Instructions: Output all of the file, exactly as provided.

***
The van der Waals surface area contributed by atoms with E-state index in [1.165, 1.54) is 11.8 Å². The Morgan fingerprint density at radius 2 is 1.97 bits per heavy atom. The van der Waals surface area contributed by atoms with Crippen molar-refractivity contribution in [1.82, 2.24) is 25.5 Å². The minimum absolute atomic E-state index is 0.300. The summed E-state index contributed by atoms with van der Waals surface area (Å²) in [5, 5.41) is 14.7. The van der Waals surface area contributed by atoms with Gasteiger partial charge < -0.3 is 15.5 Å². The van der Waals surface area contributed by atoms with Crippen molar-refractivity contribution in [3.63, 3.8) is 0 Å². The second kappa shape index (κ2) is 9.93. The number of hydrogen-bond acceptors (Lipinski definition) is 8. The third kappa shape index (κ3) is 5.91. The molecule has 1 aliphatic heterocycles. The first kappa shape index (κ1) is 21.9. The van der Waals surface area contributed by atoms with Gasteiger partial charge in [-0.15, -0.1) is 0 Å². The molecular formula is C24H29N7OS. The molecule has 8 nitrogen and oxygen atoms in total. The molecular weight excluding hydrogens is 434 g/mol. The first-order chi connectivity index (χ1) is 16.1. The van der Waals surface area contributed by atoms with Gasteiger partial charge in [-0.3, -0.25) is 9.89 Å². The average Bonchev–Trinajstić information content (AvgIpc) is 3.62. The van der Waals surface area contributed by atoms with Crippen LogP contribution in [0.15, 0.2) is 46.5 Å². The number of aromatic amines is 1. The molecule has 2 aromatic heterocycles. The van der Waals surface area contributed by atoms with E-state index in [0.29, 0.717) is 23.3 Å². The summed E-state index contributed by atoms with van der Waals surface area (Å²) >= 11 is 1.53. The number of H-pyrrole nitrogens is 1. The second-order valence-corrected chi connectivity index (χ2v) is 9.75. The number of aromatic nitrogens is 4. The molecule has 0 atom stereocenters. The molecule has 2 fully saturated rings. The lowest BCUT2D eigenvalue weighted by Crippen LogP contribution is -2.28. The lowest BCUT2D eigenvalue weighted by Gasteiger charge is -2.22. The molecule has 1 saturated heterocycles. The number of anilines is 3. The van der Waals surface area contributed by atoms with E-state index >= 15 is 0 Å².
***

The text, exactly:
The van der Waals surface area contributed by atoms with E-state index in [1.165, 1.54) is 11.8 Å². The Morgan fingerprint density at radius 2 is 1.97 bits per heavy atom. The van der Waals surface area contributed by atoms with Crippen molar-refractivity contribution in [1.82, 2.24) is 25.5 Å². The minimum absolute atomic E-state index is 0.300. The summed E-state index contributed by atoms with van der Waals surface area (Å²) in [5, 5.41) is 14.7. The van der Waals surface area contributed by atoms with Gasteiger partial charge < -0.3 is 15.5 Å². The van der Waals surface area contributed by atoms with Crippen molar-refractivity contribution in [3.63, 3.8) is 0 Å². The second kappa shape index (κ2) is 9.93. The number of hydrogen-bond acceptors (Lipinski definition) is 8. The third kappa shape index (κ3) is 5.91. The molecule has 1 aliphatic heterocycles. The first kappa shape index (κ1) is 21.9. The van der Waals surface area contributed by atoms with Gasteiger partial charge in [-0.15, -0.1) is 0 Å². The molecular formula is C24H29N7OS. The molecule has 8 nitrogen and oxygen atoms in total. The molecular weight excluding hydrogens is 434 g/mol. The first-order chi connectivity index (χ1) is 16.1. The van der Waals surface area contributed by atoms with Gasteiger partial charge in [-0.3, -0.25) is 9.89 Å². The average Bonchev–Trinajstić information content (AvgIpc) is 3.62. The van der Waals surface area contributed by atoms with Crippen LogP contribution in [0.15, 0.2) is 46.5 Å². The number of aromatic amines is 1. The molecule has 2 aromatic heterocycles. The van der Waals surface area contributed by atoms with E-state index in [0.29, 0.717) is 23.3 Å². The summed E-state index contributed by atoms with van der Waals surface area (Å²) >= 11 is 1.53. The number of H-pyrrole nitrogens is 1. The second-order valence-corrected chi connectivity index (χ2v) is 9.75. The number of aromatic nitrogens is 4. The molecule has 0 atom stereocenters. The molecule has 2 fully saturated rings. The lowest BCUT2D eigenvalue weighted by Crippen LogP contribution is -2.28. The lowest BCUT2D eigenvalue weighted by Gasteiger charge is -2.22. The molecule has 1 saturated heterocycles. The number of anilines is 3. The van der Waals surface area contributed by atoms with E-state index >= 15 is 0 Å².